Allah (SWT) says: “Or (the unbelievers’ state) is like the layers of darkness in a deep sea covered by waves topped by waves, topped by clouds: Layers of darkness, one above another. If a man stretches his hand, he can hardly see it. For any to whom Allah gives no light, there is no light.”(Quran 24: 40)
The Qur’an mentions that the deep sea is covered by waves: “Or like the layers of darkness in a lujji sea topped by waves”. The Verse mentions that there are other waves atop the first waves. Allah (SWT) says: “covered by waves topped by waves...” This is a characteristic of the sea in that it has two types of waves atop one another. They are not successive waves in one place but simultaneous waves, the second type atop the first. The verse states that over these waves, which cover the deep sea, there are other waves. Allah (SWT) says: “topped by clouds.”These other waves are none but the waves at the surface of the sea that must cover the first waves.
Scientists at the University of Rhode Island are gaining new insight into the mechanisms that generate huge, steep underwater waves that occur between layers of warm and cold water in coastal regions of the world's oceans.
David Farmer, a physical oceanographer and dean of the URI Graduate School of Oceanography, together with student Qiang Li, said that large amplitude, nonlinear internal waves can reach heights of 150 meters or more in the South China Sea, and the effects they have on surface wave fields ensure that they are readily observable from space.
Farmer and Li are reporting results of their research at the Ocean Sciences Meeting of the American Geophysical Union in Portland, Ore.
"The large waves in the South China Sea have attracted a fair bit of attention in recent years," Farmer said, "but much of this has been directed at the interaction of the waves with the sloping continental shelf of mainland China where they break, overturn and produce intense mixing. Our focus is on the way in which they are generated in Luzon Strait, between Taiwan and the Philippines, and the way they evolve as they propagate westwards across the deep ocean basin of the South China Sea."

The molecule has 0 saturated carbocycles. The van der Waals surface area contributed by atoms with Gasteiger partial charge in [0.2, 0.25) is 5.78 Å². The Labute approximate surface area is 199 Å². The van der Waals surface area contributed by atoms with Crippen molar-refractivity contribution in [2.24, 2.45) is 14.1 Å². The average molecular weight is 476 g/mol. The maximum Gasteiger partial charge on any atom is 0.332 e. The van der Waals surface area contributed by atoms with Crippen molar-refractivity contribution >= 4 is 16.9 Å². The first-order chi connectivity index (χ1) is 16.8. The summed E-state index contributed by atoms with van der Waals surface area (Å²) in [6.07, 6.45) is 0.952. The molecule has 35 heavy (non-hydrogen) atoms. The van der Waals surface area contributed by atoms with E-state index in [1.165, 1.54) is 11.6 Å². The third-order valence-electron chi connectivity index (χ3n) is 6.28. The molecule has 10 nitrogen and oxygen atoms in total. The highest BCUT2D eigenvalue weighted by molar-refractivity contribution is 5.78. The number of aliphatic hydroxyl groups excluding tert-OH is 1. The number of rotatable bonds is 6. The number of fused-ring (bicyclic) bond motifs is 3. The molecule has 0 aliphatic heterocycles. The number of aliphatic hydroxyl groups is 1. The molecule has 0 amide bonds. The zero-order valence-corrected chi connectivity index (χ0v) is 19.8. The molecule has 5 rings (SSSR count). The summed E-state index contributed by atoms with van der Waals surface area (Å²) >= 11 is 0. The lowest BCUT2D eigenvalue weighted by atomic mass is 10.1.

Farmer and Li studied the evolution of large internal waves occurring at tidal periods generated by currents traversing submarine ridges in Luzon Strait. As these waves travel west through the South China Sea, they steepen and evolve into packets of steep, energetic waves occurring at periods of 20-30 minutes. It is these energetic short period waves that modulate the ocean surface roughness, making their presence observable from satellites in space.
The URI scientists' observations showed that the Earth's rotation modifies internal waves as they travel cross the deep basin. This effect mainly influences the internal waves that form on the 24-hour period of diurnal tides, dispersing the energy and inhibiting the steepening process. Internal waves that form on the semi-diurnal tides are not affected in this way, are more readily steepened and then break into the energetic, short period waves.
Farmer and Li studied internal waves in the South China Sea using pressure equipped inverted echo-sounders, instruments developed by scientists at the University of Rhode Island. From the seafloor, the device transmits an acoustic pulse and then listens for the echo from the sea surface. Sound travels faster through warm water than it does through cold water, so changes in the echo delay allow measurement of the thickness of the warm surface layer, enabling the shape and size of passing internal waves to be recorded.
According to Farmer, nonlinear internal waves impact the ocean in many ways: stirring up sediment on the sea floor, creating hazards to offshore engineering structures, interfering with submarine navigation, and greatly affecting propagation of underwater sound. Internal waves also appear to have significant, if not fully understood, biological impacts, and in shallow water environments they can mix water masses and modify coastal circulation.